Clayton Kershaw won the Cy Young in 2011 and was the runner-up last year, leading the majors in ERA in both years and doing the same in the NL this year. The Dodgers (and to varying extents, ALL West Coast teams) play in pitcher-friendly environments, but unless that win-loss record gets better, he'll get votes but no trophy. That leaves Adam Wainwright--solid record, excellent ERA for a team that is arguably the best in the majors. The Cardinals lineup from top to bottom is the definition of solid, and unless he breaks down or something extremely unfortunate happens to the Cardinals, he'll be a key member of an outstanding team.
NL Cy Young--Adam Wainwright

Some notes on relievers--in the AL, nobody really jumps out at me for Cy Young consideration. Relievers need to have seasons like Jose Valverde had in 2011, and even saving 49 of 49 games got him all the way to 5th in the Cy Young voting. Eric Gagne was the last reliever to win the Cy Young in 2003, and even that looks like a fluke now--the days of Willie Hernandez and Rollie Fingers winning have come and gone. Having written that, I'll never miss an opportunity to comment on Mariano Rivera--25 saves and 1 blown save, not too shabby for a 43-year-old pitcher who essentially missed 2012. When he retires after this year, he'll be one of the few that people will seriously state could have hung on a little more, but after his career, what left does he have to accomplish? Absolutely nothing.

I hope the Pirates feel lucky with Jason Grilli, because he sure has never done what he's doing before. He's been everything they need, 25-for-26 in save opportunities, but I wonder if they'll be shopping around for a closer at the trade deadline (Carlos Marmol will be available--REALLY available), but they'll probably settle for shoring up their middle relief and perhaps adding another starter. Edward Mujica has the most saves without having a blown opportunity with 21, but no relievers will receive serious consideration for the Cy Young. The day is coming when a simple realization will be made--when teams enter the 9th inning with a lead, they win at a .945 winning percentage. This includes blowouts as well as nail-biters, but the knowledge is entering baseball thought that the save might be as overblown as the win. That's  how pitchers like Grilli end up being thrust in the role and succeeding.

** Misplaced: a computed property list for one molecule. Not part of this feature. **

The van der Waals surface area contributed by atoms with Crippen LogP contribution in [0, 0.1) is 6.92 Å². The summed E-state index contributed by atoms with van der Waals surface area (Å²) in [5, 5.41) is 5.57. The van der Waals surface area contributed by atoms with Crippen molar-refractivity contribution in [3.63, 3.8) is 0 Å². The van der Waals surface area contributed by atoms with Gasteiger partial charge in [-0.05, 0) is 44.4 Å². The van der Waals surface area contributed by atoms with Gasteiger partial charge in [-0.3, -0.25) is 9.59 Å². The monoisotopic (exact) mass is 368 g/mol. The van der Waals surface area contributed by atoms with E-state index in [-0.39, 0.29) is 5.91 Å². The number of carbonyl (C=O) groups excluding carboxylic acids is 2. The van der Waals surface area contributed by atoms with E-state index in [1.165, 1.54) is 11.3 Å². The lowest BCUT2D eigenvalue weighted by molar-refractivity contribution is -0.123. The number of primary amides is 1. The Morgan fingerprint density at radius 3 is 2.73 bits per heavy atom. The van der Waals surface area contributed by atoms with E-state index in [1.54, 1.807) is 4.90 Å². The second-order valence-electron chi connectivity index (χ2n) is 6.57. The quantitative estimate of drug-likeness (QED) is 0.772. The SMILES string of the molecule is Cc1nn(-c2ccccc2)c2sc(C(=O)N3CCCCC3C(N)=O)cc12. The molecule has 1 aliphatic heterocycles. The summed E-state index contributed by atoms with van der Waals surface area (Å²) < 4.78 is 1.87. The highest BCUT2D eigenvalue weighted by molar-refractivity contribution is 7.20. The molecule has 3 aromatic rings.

Someday I might write up the ultimate "What If" awards and see how things might have turned out if the season-ending awards were given out after 70 or so games. For example, in 2011 I'm pretty sure I would have given the AL MVP to Adrian Gonzalez without a second thought, and I'm pretty sure I felt the same way about Matt Kemp last year at this time--he eventually fell apart, and those things just can't be predicted. The main reason I want to do this is to see if my memories of that summer of 1984 are anomalous or if it happens more often than I realize, that the Cy Young winner usually wins it with a blistering end of the season.


  1. That's not a realistic view of the cy young race at all. None of the above playets should or WILL warrant a vote. From the national point of view, we believe that Brian Anderson will win. Put money on it, its fixed, and we are always right.